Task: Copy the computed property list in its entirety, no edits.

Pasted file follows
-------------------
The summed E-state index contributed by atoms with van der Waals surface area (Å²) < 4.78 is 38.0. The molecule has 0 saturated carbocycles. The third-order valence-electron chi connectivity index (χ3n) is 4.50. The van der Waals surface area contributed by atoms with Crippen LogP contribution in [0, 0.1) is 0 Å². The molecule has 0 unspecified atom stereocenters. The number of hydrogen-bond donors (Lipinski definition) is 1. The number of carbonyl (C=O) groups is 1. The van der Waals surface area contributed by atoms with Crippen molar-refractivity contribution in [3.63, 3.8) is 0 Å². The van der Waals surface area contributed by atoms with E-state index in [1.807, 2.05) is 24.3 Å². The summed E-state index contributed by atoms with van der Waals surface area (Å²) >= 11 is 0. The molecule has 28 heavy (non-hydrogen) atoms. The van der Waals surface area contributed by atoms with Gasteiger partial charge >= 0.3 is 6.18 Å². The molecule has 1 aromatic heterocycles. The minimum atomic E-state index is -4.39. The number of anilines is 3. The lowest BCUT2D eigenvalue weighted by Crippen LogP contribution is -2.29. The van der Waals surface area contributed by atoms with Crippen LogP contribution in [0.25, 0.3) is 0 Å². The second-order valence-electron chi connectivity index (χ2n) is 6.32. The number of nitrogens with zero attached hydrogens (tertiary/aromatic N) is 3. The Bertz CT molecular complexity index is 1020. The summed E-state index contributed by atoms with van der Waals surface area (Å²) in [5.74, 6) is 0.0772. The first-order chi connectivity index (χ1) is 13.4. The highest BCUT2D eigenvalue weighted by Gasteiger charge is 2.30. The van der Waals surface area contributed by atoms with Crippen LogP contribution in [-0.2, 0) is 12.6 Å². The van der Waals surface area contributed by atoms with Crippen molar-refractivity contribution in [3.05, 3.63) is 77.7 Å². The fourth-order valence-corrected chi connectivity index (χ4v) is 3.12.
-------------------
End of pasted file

The summed E-state index contributed by atoms with van der Waals surface area (Å²) < 4.78 is 38.0. The molecule has 0 saturated carbocycles. The third-order valence-electron chi connectivity index (χ3n) is 4.50. The van der Waals surface area contributed by atoms with Crippen LogP contribution in [0, 0.1) is 0 Å². The molecule has 0 unspecified atom stereocenters. The number of hydrogen-bond donors (Lipinski definition) is 1. The number of carbonyl (C=O) groups is 1. The van der Waals surface area contributed by atoms with Crippen molar-refractivity contribution in [3.63, 3.8) is 0 Å². The van der Waals surface area contributed by atoms with E-state index in [1.807, 2.05) is 24.3 Å². The summed E-state index contributed by atoms with van der Waals surface area (Å²) >= 11 is 0. The molecule has 28 heavy (non-hydrogen) atoms. The van der Waals surface area contributed by atoms with Gasteiger partial charge >= 0.3 is 6.18 Å². The molecule has 1 aromatic heterocycles. The minimum atomic E-state index is -4.39. The number of anilines is 3. The lowest BCUT2D eigenvalue weighted by Crippen LogP contribution is -2.29. The van der Waals surface area contributed by atoms with Crippen LogP contribution in [0.25, 0.3) is 0 Å². The second-order valence-electron chi connectivity index (χ2n) is 6.32. The number of nitrogens with zero attached hydrogens (tertiary/aromatic N) is 3. The Bertz CT molecular complexity index is 1020. The summed E-state index contributed by atoms with van der Waals surface area (Å²) in [5.74, 6) is 0.0772. The first-order chi connectivity index (χ1) is 13.4. The highest BCUT2D eigenvalue weighted by Gasteiger charge is 2.30. The van der Waals surface area contributed by atoms with Crippen LogP contribution in [-0.2, 0) is 12.6 Å². The van der Waals surface area contributed by atoms with Crippen molar-refractivity contribution in [3.05, 3.63) is 77.7 Å². The fourth-order valence-corrected chi connectivity index (χ4v) is 3.12.